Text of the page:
AT&T's $5 price hike signals to cable TV firms that it's not interested in a price war, says Jonathan Chaplin, an analyst at JPMorgan.
"AT&T is going to see how the cable industry responds," Chaplin said.
He says phone and cable companies should be able to avert a price war because together they dominate the broadband market.
"The broadband market is a duopoly," he said. "That should be a stable pricing environment. It's in their interests to compete rationally and preserve the economics of the market."
But a different group of providers — wireless firms — could shake up the broadband market. Sprint Nextel (S) and Clearwire (CLWR) are building wireless broadband networks.
Chaplin, though, doesn't expect wireless broadband to compete head-on with DSL or cable. "It's not going to be a substitute," he said.
That's because DSL and cable downloads will remain much faster than wireless broadband, he says.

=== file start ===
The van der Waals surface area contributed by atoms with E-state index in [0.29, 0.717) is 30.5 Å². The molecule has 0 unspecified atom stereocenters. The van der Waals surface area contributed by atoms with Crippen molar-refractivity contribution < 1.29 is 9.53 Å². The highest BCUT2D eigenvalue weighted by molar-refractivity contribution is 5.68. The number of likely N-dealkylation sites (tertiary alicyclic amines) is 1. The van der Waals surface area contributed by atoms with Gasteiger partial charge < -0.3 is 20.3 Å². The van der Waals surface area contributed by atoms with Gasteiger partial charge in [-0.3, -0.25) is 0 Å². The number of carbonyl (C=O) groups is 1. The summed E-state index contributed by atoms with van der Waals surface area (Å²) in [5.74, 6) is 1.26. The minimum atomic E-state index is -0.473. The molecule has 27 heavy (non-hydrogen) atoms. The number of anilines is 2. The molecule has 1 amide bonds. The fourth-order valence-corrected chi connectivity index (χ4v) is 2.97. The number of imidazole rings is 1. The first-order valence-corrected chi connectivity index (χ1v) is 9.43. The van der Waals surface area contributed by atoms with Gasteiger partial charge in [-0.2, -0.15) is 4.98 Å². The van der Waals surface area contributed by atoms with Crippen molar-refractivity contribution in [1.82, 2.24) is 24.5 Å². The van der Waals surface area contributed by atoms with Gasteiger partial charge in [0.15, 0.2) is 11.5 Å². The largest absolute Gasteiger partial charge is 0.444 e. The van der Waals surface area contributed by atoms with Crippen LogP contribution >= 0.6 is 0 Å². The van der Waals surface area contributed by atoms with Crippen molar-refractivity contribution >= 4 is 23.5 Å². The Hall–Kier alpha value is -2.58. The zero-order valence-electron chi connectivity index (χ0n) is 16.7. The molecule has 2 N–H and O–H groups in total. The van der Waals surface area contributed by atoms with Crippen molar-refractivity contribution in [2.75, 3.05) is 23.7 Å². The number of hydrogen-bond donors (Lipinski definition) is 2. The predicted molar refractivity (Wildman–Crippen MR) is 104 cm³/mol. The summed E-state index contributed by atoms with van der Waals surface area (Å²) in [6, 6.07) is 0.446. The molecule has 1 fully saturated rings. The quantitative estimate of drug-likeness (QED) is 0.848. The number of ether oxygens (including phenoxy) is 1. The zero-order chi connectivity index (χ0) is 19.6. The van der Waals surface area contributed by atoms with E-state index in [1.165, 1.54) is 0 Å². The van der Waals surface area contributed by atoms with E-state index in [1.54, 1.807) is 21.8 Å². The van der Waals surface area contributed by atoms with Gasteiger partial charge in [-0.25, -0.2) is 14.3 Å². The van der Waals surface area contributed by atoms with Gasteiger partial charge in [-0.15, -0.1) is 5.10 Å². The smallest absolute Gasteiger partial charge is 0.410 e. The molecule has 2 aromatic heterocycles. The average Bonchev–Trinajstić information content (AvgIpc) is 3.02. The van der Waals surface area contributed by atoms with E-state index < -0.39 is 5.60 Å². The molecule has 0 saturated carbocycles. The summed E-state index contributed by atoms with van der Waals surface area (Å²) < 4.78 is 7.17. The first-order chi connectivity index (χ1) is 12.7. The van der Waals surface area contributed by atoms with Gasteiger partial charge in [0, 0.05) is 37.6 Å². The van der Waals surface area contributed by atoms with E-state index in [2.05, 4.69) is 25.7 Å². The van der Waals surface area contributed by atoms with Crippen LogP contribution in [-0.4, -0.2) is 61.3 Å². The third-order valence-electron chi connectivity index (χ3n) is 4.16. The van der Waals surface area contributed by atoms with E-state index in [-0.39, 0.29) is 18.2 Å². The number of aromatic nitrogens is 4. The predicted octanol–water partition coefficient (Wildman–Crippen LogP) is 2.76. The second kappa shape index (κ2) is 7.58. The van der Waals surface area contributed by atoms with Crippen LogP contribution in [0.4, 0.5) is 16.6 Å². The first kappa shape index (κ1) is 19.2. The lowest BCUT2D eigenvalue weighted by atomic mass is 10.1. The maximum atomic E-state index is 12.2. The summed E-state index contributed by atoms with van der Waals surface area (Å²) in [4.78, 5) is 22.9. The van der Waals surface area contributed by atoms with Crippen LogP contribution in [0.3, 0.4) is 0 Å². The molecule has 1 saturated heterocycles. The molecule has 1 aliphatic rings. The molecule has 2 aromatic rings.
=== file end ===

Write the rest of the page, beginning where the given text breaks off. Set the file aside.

Instead of price cuts, analysts say cable and phone companies will offer users faster Internet downloads, making it easier to view movies and more.
AT&T plans to increase speeds to 10 megabits per second from 6 mbps where it sells its U-verse data and TV services. AT&T says U-verse will be available to about 17 million homes by year-end, up from some 8 million now.
Last month, Verizon Communications (VZ) said it's hiking its DSL speeds to 7 mbps from 3 mbps.
U.S. broadband growth peaked in 2006, when the 20 biggest phone and cable companies added 10.4 million high-speed Internet customers, says Leichtman Research Group. Final figures will show they added 9.3 million in '07, LRG says.
"We're not at a saturation point for broadband yet," said Bruce Leichtman, head of LRG.
He says that 82% of U.S. households have a computer and three-quarters of them go online. But the number of online households with broadband is less than 60%, he says.
"There's still opportunity out there," Leichtman said.